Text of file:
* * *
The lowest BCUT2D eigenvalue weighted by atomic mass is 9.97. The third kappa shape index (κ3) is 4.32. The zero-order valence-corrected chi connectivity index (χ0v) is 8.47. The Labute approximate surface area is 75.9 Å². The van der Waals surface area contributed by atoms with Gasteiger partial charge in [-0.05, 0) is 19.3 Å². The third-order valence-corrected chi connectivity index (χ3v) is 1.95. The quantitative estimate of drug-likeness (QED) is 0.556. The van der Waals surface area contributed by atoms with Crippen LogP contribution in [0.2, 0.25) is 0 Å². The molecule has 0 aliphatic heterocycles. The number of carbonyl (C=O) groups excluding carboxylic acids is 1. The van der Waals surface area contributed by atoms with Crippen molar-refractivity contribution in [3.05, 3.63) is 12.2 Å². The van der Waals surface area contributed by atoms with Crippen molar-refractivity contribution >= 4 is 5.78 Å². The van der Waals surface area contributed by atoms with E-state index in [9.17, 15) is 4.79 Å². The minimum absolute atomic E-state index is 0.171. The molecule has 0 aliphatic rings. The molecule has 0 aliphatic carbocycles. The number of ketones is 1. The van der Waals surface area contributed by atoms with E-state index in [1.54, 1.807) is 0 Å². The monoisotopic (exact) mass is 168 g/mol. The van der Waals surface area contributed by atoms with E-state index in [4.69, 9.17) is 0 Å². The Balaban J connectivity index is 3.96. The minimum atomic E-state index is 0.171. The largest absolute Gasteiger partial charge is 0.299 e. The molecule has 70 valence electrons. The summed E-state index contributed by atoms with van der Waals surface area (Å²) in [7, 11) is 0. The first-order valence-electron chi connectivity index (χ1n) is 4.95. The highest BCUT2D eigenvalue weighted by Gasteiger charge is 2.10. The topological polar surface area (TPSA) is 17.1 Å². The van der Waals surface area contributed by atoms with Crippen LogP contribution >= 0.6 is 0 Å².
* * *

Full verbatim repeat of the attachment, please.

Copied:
The lowest BCUT2D eigenvalue weighted by atomic mass is 9.97. The third kappa shape index (κ3) is 4.32. The zero-order valence-corrected chi connectivity index (χ0v) is 8.47. The Labute approximate surface area is 75.9 Å². The van der Waals surface area contributed by atoms with Gasteiger partial charge in [-0.05, 0) is 19.3 Å². The third-order valence-corrected chi connectivity index (χ3v) is 1.95. The quantitative estimate of drug-likeness (QED) is 0.556. The van der Waals surface area contributed by atoms with Crippen LogP contribution in [0.2, 0.25) is 0 Å². The molecule has 0 aliphatic heterocycles. The number of carbonyl (C=O) groups excluding carboxylic acids is 1. The van der Waals surface area contributed by atoms with Crippen molar-refractivity contribution in [3.05, 3.63) is 12.2 Å². The van der Waals surface area contributed by atoms with Crippen molar-refractivity contribution >= 4 is 5.78 Å². The van der Waals surface area contributed by atoms with E-state index in [9.17, 15) is 4.79 Å². The minimum absolute atomic E-state index is 0.171. The molecule has 0 aliphatic rings. The molecule has 0 aliphatic carbocycles. The number of ketones is 1. The van der Waals surface area contributed by atoms with E-state index in [1.54, 1.807) is 0 Å². The monoisotopic (exact) mass is 168 g/mol. The van der Waals surface area contributed by atoms with E-state index in [4.69, 9.17) is 0 Å². The Balaban J connectivity index is 3.96. The minimum atomic E-state index is 0.171. The largest absolute Gasteiger partial charge is 0.299 e. The molecule has 70 valence electrons. The summed E-state index contributed by atoms with van der Waals surface area (Å²) in [7, 11) is 0. The first-order valence-electron chi connectivity index (χ1n) is 4.95. The highest BCUT2D eigenvalue weighted by Gasteiger charge is 2.10. The topological polar surface area (TPSA) is 17.1 Å². The van der Waals surface area contributed by atoms with Crippen LogP contribution >= 0.6 is 0 Å².